Sudan enters new era for girl rights with criminalization of FGM

29 April 2020
Members of the Girls’ Club in Village 33, Gezira
Members of the Girls’ Club in Village 33, Gezira. This club is part of the Saleema Initiative – a Unicef-supported programme which galvanises communities and young people to end female genital mutilation or cutting (FGM/C) in Sudan. In the club, girls participate in discussions and debates about FGM/C, and take part in games, sports and drama activities. It’s estimated that 87 per cent of Sudanese females have been cut; a procedure that can lead to infections, infertility, psychological trauma and a lifetime of other health complications. The Saleema Initiative is a positive programme that aims to change negative attitudes towards uncut girls. UUK trip to Sudan, May 2017.

Khartoum - UNICEF welcomes the landmark move by the transitional government to criminalize female genital mutilation/cutting (FGM/C) in Sudan.

The amendment to the Criminal Law Article 141 was endorsed by both the Sovereign and Ministerial Councils on 22 April. All amendments proposed by National Council for Child Welfare (NCCW) in line with UNICEF vision to promote child rights were also endorsed.

This comes following years of persistent and forceful advocacy by all stake holders; the NCCW, women and child advocates, donors including UK aid and the Swedish government, UN agencies, international and national organizations, community-based organizations and community members, especially those who came together and publicly declared to join the ‘Saleema’ movement.

Sudan is considered one of the countries where FGM/C prevalence rate is very high. According to the Multiple Indicator Cluster Surveys (MICS) 2014, the FGM/C rate is 86.6 per cent. There is also evidence of decline among the younger age group 14-0 years from 37 per cent in 2010 to 31.5 in 2014.

“This practice is not only a violation of every girl child’s rights, it is harmful and has serious consequences for a girl’s physical and mental health,” says Abdullah Fadil, UNICEF Representative in Sudan. “This is why governments and communities alike must take immediate action to put an end to this practice. Every girl deserves to be ‘saleema’, he added.

Abandonment is not only about the legal reform, or about legalization or criminalization. We need to work very hard with the communities to help enforce this law. The intention is not to criminalize parents, and we need to exert more effort to raise awareness among the different groups, including midwives, health providers, parents, youth about the amendment and promote acceptance of it, said Abdullah Fadil.

UNICEF is committed to eliminating all forms of FGM/C. The organization’s work focuses on building a protective environment for children that safeguards them from abuse and exploitation.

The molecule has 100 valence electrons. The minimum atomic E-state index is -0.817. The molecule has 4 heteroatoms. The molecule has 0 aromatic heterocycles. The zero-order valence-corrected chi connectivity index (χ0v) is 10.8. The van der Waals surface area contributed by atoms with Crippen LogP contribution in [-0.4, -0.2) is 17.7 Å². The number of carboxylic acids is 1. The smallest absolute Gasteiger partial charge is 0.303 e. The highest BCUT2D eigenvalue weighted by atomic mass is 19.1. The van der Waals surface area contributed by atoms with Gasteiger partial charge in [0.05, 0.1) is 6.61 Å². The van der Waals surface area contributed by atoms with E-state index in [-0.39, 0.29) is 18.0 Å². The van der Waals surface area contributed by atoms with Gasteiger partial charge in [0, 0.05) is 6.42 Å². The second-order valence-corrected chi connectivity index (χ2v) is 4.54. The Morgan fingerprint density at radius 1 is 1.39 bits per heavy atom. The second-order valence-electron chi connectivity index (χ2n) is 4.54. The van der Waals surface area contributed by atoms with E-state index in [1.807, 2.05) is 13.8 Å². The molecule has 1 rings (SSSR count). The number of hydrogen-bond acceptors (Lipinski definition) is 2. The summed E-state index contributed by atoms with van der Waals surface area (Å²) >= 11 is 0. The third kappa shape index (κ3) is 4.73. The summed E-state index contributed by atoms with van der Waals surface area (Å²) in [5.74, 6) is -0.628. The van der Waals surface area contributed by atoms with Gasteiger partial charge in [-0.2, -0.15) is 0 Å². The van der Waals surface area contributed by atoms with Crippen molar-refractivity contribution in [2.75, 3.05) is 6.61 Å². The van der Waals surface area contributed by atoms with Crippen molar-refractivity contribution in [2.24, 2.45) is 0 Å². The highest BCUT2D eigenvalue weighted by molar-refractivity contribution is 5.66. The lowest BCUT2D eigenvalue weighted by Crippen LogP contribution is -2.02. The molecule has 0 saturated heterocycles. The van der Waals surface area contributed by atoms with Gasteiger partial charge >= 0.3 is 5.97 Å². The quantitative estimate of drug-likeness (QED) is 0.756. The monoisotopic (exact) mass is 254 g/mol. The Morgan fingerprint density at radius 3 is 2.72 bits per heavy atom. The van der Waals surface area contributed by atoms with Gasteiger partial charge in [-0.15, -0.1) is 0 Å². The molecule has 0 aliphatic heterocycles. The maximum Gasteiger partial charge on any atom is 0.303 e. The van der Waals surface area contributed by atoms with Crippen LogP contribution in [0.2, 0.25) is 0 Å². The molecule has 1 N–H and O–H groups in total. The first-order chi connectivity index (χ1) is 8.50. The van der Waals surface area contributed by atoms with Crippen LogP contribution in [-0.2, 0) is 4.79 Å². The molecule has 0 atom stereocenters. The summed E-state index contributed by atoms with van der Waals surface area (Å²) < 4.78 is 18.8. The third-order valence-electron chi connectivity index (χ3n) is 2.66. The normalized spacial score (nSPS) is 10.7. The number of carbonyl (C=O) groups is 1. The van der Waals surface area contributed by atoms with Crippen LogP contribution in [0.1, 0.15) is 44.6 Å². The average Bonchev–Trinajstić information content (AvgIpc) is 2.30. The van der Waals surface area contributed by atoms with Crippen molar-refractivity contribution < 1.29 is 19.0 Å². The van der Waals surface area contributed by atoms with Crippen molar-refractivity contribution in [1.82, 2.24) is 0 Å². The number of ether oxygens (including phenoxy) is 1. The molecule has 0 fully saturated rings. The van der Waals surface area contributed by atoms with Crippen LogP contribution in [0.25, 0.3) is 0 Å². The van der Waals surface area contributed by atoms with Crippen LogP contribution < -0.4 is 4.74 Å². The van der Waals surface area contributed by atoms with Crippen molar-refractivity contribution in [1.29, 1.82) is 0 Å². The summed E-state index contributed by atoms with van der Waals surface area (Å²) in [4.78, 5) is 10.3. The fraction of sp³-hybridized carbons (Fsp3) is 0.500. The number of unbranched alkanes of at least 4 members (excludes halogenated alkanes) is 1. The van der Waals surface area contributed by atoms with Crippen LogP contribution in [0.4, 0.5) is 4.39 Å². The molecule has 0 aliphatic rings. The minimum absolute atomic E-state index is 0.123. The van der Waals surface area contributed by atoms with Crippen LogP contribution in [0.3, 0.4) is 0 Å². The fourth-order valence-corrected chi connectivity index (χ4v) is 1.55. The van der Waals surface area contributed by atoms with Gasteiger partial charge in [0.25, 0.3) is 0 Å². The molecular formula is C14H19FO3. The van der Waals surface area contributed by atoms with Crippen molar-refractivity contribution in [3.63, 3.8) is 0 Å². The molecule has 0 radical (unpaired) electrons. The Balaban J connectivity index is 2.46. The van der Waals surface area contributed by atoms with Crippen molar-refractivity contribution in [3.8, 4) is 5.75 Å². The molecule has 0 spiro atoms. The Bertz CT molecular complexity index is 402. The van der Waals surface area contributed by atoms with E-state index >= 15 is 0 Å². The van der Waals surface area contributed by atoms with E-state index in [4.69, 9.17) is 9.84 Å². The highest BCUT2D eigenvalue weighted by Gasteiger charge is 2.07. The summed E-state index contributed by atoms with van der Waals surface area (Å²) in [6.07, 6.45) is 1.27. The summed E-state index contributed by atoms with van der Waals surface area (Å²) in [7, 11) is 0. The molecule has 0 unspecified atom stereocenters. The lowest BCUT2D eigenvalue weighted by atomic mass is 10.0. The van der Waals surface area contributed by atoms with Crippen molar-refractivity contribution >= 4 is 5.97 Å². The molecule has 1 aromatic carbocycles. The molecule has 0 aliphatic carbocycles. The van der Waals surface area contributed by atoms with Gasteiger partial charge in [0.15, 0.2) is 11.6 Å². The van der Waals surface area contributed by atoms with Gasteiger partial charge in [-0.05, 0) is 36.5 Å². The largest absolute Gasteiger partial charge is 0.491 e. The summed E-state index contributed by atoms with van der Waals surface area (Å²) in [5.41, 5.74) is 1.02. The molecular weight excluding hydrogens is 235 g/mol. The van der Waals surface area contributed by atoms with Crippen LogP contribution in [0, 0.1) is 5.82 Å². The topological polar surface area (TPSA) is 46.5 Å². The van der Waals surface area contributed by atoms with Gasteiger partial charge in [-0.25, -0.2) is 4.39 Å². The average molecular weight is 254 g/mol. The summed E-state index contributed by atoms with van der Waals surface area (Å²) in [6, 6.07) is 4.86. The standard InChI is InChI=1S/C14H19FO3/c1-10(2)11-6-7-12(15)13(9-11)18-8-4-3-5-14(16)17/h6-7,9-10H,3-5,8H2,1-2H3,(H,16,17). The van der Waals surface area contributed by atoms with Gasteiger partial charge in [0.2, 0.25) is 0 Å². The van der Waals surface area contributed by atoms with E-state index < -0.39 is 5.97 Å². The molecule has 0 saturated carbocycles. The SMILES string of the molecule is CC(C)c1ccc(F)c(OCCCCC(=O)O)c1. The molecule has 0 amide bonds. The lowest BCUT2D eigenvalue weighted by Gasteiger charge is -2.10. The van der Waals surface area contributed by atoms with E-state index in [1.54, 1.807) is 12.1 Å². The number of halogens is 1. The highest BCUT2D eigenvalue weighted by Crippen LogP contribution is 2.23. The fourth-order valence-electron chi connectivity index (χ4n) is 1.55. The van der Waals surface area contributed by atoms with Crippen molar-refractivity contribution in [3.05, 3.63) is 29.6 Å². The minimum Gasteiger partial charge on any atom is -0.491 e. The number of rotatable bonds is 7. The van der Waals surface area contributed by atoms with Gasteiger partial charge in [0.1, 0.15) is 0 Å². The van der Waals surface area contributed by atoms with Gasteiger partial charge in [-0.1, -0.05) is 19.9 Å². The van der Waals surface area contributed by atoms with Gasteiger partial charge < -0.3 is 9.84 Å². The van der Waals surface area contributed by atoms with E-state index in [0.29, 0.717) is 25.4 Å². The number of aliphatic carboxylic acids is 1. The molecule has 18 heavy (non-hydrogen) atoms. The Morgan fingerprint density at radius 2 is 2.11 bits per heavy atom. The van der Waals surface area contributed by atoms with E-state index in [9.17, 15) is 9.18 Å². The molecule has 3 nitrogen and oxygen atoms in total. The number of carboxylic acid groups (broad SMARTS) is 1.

Note to Editors

  • The Saleema initiative, launched in 2008 by the National Council of Child Welfare (NCCW) and UNICEF Sudan, supports the protection of girls from genital cutting, particularly in the context of efforts to promote collective abandonment of the practice at community level. Saleema is a word that means whole, healthy in body and mind, unharmed, intact, pristine, and untouched, in a God-given condition. The broad objective of Saleema is to change the way that people talk about female genital cutting by promoting, at the community level, wide usage of new positive terminology to describe the natural bodies of girls and women.


  • Since the Saleema Initiative began in 2008 the ideal of keeping girls ‘Saleema’ has spread throughout Sudan, and also created interest in neighbouring countries such as Somalia and Egypt. It was then adopted by the African Union Commission as a Continental Initiative to end Female Genital Mutilation in Africa by 2030.


  • The adoption of the Child Act 2010 was considered as a milestone for the protection of children generally and specifically for children in conflict with the law (offenders). However, the implementation of the Child Act was always challenged with the implementation of the Criminal Act (1991) by judges. The Criminal law 1991 had contradicted the Child Act in different provisions leading to violations of the Child Rights in Sudan.


  • Article 141 of the amendment to the Criminal Act


Article 141 Female Genital Mutilation

(1) There shall be deemed to commit the offence of female genital mutilation whoever, removed, mutilated the female genitalia by cutting, mutilating or modifying any natural part of it leading to the full or partial lost of its functions, whether it is inside a hospital, health center, dispensary or clinic or other places.


(2) Whoever commits the crime of female genital mutilation shall be punished with 3 years imprisonment and a fine or closing the premises.


  • The other amendments to the Criminal Act include:
    • Setting the age of the child at 18 and ending the confusion created in the judicial precedents in applying the Criminal Law and the signs of Puberty.
    • Increasing the age of Criminal Responsibility from 7 to 12.
    • Prohibition of death penalty on anyone who did not exceed the age of 18.
    • Prohibition of corporal punishment.
    • Community service as an alternative measure to detention for pregnant and lactating women.

Media contacts

Fatma Naib
Chief of Communication & Advocacy


UNICEF promotes the rights and wellbeing of every child and is committed to the children of Sudan. We never give up on finding solutions that provide immediate help to save the lives of children or provide durable support so that those children grow up with dignity, health and an education.  

For more information about UNICEF and its work for children, visit

Follow UNICEF on Twitter,  Facebook and Instagram